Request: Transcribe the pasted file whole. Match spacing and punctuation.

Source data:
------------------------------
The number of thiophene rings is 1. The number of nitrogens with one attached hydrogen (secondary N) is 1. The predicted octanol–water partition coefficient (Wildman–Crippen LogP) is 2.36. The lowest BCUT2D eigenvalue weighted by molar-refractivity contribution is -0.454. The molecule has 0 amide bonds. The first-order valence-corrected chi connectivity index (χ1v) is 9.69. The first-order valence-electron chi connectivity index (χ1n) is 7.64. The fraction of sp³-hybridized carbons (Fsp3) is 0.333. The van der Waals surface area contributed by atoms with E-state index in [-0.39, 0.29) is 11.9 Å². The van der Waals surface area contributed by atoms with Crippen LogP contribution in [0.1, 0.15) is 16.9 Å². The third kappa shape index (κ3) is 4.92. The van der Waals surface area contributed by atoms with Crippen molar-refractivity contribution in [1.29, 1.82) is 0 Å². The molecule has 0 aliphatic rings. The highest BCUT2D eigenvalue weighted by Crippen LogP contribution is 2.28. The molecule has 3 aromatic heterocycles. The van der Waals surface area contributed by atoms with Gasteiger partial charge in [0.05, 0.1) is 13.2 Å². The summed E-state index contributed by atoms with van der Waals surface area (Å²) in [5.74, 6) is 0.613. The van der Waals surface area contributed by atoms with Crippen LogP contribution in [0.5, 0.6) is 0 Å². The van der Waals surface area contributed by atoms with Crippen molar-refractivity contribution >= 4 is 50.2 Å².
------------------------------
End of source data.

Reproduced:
The number of thiophene rings is 1. The number of nitrogens with one attached hydrogen (secondary N) is 1. The predicted octanol–water partition coefficient (Wildman–Crippen LogP) is 2.36. The lowest BCUT2D eigenvalue weighted by molar-refractivity contribution is -0.454. The molecule has 0 amide bonds. The first-order valence-corrected chi connectivity index (χ1v) is 9.69. The first-order valence-electron chi connectivity index (χ1n) is 7.64. The fraction of sp³-hybridized carbons (Fsp3) is 0.333. The van der Waals surface area contributed by atoms with E-state index in [-0.39, 0.29) is 11.9 Å². The van der Waals surface area contributed by atoms with Crippen LogP contribution in [0.1, 0.15) is 16.9 Å². The third kappa shape index (κ3) is 4.92. The van der Waals surface area contributed by atoms with Crippen molar-refractivity contribution in [1.29, 1.82) is 0 Å². The molecule has 0 aliphatic rings. The highest BCUT2D eigenvalue weighted by Crippen LogP contribution is 2.28. The molecule has 3 aromatic heterocycles. The van der Waals surface area contributed by atoms with Gasteiger partial charge in [0.05, 0.1) is 13.2 Å². The summed E-state index contributed by atoms with van der Waals surface area (Å²) in [5.74, 6) is 0.613. The van der Waals surface area contributed by atoms with Crippen LogP contribution in [0.5, 0.6) is 0 Å². The van der Waals surface area contributed by atoms with Crippen molar-refractivity contribution >= 4 is 50.2 Å².